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Here's who has contracted the coronavirus in California

State health officials are releasing data daily, but one thing has been kept mostly under wraps: The number of Californians who have recovered from the virus.
Credit: AP
Motorists line up to have their temperature taken prior to a free COVID-19 testing on Monday, March 23, 2020, in Hayward, Calif. The test is free to the public, no matter where they live or immigration status. The center will have 350 kits daily, and is a partnership between the Hayward Fire Department and Avellino Lab USA, Inc., a Menlo Park gene therapy and molecular diagnostics firm that specializes in eye care medication. (AP Photo/Ben Margot)

Stats on the growing number of coronavirus cases and deaths are shared widely by state and county health officials in California, but one measure has been kept mostly under wraps: The number of Californians who have recovered from the virus.

"In an effort to be as transparent as possible, we are continually assessing what information can and should be made public," officials with the California Department of Public Health information told ABC10 in an email. "At this time, we are not releasing the numbers of patients who have recovered, but that could change in the future."

Here's what we know so far, according to the CDPH.

Nearly 17,000 Californians have tested positive for coronavirus and 442 people have died as of April 8. Of those, 1,651 are healthcare workers who contracted the virus at work, through travel, by community transmission, among other ways.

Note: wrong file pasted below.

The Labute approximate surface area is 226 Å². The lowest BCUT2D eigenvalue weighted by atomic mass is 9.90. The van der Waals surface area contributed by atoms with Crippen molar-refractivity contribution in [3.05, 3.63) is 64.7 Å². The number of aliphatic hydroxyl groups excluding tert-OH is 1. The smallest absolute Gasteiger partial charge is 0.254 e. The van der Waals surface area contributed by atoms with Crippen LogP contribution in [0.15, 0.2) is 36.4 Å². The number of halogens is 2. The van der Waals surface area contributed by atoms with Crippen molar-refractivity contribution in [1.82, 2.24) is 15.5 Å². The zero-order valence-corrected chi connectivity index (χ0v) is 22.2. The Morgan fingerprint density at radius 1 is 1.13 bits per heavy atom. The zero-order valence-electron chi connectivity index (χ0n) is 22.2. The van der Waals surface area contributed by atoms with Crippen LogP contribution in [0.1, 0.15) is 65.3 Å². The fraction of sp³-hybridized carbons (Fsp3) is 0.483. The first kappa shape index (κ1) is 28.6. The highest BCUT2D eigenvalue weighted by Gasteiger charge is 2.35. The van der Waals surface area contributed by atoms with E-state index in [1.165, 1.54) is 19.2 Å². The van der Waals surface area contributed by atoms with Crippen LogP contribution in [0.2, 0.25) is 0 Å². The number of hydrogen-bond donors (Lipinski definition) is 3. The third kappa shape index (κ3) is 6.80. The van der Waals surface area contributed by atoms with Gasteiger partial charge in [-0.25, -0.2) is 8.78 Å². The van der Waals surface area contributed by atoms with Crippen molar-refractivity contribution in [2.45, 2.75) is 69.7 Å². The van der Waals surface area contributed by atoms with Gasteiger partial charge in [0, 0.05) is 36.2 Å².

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Additionally, for the first time, state health officials are releasing data on the racial makeup of patients who have contracted the virus. Health officials said the data "is roughly in line with the diversity of California overall" unlike many other states across the country that have revealed the virus has disproportionately affected African Americans.

The data is preliminary and only represents about 37% of COVID-19 cases and 39% of deaths across California.

Here's the racial breakdown in the state, according to the CDPH:

  • Latinos: 30% of cases; 29% of deaths (39% of the state's population)
  • Whites: 37% of cases; 43% of deaths (37% of the state's population)
  • African Americans: 6% of cases; 3% of deaths (6% of the state's population)
  • Asians: 14% of cases; 16% of deaths (15% of the state's population)
  • Multiracial: 2.5% of cases; 2% of deaths (2% of the state's population)
  • American Indians or Alaska Natives: 0.2% of cases; 0.6% of deaths (0.5% of the state's population)
  • Native Hawaiians or Pacific Islanders: 1.6% of cases and 1% of deaths (0.3% of the state's population)
  • Other: 9% of cases and 5% of deaths (N/A)

Still, CDPH said it's working to collect data about the impacts of COVID-19 on Californians.

Meanwhile, a few counties in Northern California are sharing recovery numbers. Locally, Amador,  Calaveras and Stanislaus counties have released recovery statistics to the public.

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"Amador is a small, rural county, so that's to our advantage to be able to track and disseminate information," explained Diana Evensen, a spokesperson Amador County.

Evensen said Amador has three lab-confirmed cases. Of those three, two have recovered and been released from isolation. The other person is still in isolation.

"We're simply trying to meet the needs of our community, and our community members appreciate us sharing this information with them," Evensen said.

Calaveras County has reported two recoveries, while Stanislaus County has 59 recovered cases, according to their respective public health websites.

It's unclear whether other counties in Northern California will release the number of patients who've recovered from COVID-19. But CDPH said any new data will be published in its daily news releases or COVID-19 dashboard.

"When we have more information to share, we will let you know," CDPH said in an email.


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